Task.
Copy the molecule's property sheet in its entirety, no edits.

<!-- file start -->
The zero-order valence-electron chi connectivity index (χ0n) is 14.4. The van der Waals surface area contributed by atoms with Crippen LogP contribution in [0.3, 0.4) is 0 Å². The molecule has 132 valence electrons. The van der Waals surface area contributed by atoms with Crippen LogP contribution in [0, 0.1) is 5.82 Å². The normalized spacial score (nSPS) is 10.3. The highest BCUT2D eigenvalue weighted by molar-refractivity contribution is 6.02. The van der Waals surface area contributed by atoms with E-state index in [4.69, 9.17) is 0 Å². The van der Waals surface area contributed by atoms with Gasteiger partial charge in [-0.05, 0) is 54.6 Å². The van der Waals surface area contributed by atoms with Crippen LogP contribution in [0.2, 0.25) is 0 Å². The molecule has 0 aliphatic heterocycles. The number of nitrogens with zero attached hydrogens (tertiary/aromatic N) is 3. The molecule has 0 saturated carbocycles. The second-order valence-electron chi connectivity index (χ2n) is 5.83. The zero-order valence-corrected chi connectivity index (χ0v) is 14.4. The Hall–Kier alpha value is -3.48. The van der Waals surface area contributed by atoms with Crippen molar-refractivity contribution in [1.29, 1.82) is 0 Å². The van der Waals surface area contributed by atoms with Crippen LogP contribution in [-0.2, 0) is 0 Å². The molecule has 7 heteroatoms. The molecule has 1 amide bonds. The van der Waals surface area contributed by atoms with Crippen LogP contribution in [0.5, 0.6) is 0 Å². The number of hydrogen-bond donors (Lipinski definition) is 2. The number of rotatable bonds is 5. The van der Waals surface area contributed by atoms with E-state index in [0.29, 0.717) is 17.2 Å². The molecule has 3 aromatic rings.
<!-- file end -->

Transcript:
The zero-order valence-electron chi connectivity index (χ0n) is 14.4. The van der Waals surface area contributed by atoms with Crippen LogP contribution in [0.3, 0.4) is 0 Å². The molecule has 132 valence electrons. The van der Waals surface area contributed by atoms with Crippen LogP contribution in [0, 0.1) is 5.82 Å². The normalized spacial score (nSPS) is 10.3. The highest BCUT2D eigenvalue weighted by molar-refractivity contribution is 6.02. The van der Waals surface area contributed by atoms with E-state index in [4.69, 9.17) is 0 Å². The van der Waals surface area contributed by atoms with Gasteiger partial charge in [-0.05, 0) is 54.6 Å². The van der Waals surface area contributed by atoms with Crippen LogP contribution in [0.2, 0.25) is 0 Å². The molecule has 0 aliphatic heterocycles. The number of nitrogens with zero attached hydrogens (tertiary/aromatic N) is 3. The molecule has 0 saturated carbocycles. The second-order valence-electron chi connectivity index (χ2n) is 5.83. The zero-order valence-corrected chi connectivity index (χ0v) is 14.4. The Hall–Kier alpha value is -3.48. The van der Waals surface area contributed by atoms with Crippen molar-refractivity contribution in [1.29, 1.82) is 0 Å². The van der Waals surface area contributed by atoms with Crippen LogP contribution in [-0.2, 0) is 0 Å². The molecule has 7 heteroatoms. The molecule has 1 amide bonds. The van der Waals surface area contributed by atoms with Crippen LogP contribution in [0.5, 0.6) is 0 Å². The number of hydrogen-bond donors (Lipinski definition) is 2. The number of rotatable bonds is 5. The van der Waals surface area contributed by atoms with E-state index in [0.29, 0.717) is 17.2 Å². The molecule has 3 aromatic rings.